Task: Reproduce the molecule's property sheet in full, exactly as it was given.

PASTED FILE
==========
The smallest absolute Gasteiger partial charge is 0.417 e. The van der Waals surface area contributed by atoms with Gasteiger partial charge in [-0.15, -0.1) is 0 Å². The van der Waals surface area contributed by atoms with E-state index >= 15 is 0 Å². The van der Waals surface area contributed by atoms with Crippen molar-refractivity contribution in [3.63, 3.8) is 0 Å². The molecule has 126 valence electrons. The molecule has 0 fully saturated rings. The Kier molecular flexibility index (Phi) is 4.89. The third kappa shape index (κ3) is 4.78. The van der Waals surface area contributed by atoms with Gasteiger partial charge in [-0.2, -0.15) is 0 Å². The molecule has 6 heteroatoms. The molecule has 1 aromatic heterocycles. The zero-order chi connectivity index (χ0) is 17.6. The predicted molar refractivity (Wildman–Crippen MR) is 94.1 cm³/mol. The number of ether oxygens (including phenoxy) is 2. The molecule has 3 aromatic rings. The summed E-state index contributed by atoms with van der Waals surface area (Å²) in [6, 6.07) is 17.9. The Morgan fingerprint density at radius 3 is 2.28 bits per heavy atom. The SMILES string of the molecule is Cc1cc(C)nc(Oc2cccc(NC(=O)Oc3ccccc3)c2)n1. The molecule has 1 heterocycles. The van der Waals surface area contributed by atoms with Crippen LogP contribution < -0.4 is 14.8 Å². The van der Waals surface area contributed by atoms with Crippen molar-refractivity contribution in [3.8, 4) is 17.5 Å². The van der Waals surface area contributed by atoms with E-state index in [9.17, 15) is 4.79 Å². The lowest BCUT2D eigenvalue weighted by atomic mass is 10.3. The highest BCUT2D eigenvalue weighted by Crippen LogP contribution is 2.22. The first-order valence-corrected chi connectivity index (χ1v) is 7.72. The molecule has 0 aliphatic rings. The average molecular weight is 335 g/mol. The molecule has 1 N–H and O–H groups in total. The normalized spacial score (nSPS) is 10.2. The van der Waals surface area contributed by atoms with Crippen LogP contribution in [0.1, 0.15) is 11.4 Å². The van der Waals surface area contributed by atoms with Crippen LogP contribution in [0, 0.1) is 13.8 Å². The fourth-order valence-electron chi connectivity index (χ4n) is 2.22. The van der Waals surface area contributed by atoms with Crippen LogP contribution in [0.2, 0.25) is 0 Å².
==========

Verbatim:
The smallest absolute Gasteiger partial charge is 0.417 e. The van der Waals surface area contributed by atoms with Gasteiger partial charge in [-0.15, -0.1) is 0 Å². The van der Waals surface area contributed by atoms with E-state index >= 15 is 0 Å². The van der Waals surface area contributed by atoms with Crippen molar-refractivity contribution in [3.63, 3.8) is 0 Å². The molecule has 126 valence electrons. The molecule has 0 fully saturated rings. The Kier molecular flexibility index (Phi) is 4.89. The third kappa shape index (κ3) is 4.78. The van der Waals surface area contributed by atoms with Gasteiger partial charge in [-0.2, -0.15) is 0 Å². The molecule has 6 heteroatoms. The molecule has 1 aromatic heterocycles. The zero-order chi connectivity index (χ0) is 17.6. The predicted molar refractivity (Wildman–Crippen MR) is 94.1 cm³/mol. The number of ether oxygens (including phenoxy) is 2. The molecule has 3 aromatic rings. The summed E-state index contributed by atoms with van der Waals surface area (Å²) in [6, 6.07) is 17.9. The Morgan fingerprint density at radius 3 is 2.28 bits per heavy atom. The SMILES string of the molecule is Cc1cc(C)nc(Oc2cccc(NC(=O)Oc3ccccc3)c2)n1. The molecule has 1 heterocycles. The van der Waals surface area contributed by atoms with Crippen LogP contribution < -0.4 is 14.8 Å². The van der Waals surface area contributed by atoms with Crippen molar-refractivity contribution in [3.8, 4) is 17.5 Å². The van der Waals surface area contributed by atoms with E-state index in [9.17, 15) is 4.79 Å². The lowest BCUT2D eigenvalue weighted by atomic mass is 10.3. The highest BCUT2D eigenvalue weighted by Crippen LogP contribution is 2.22. The first-order valence-corrected chi connectivity index (χ1v) is 7.72. The molecule has 0 aliphatic rings. The average molecular weight is 335 g/mol. The molecule has 1 N–H and O–H groups in total. The normalized spacial score (nSPS) is 10.2. The van der Waals surface area contributed by atoms with Crippen LogP contribution in [0.1, 0.15) is 11.4 Å². The van der Waals surface area contributed by atoms with Crippen LogP contribution in [0, 0.1) is 13.8 Å². The fourth-order valence-electron chi connectivity index (χ4n) is 2.22. The van der Waals surface area contributed by atoms with Crippen LogP contribution in [0.2, 0.25) is 0 Å².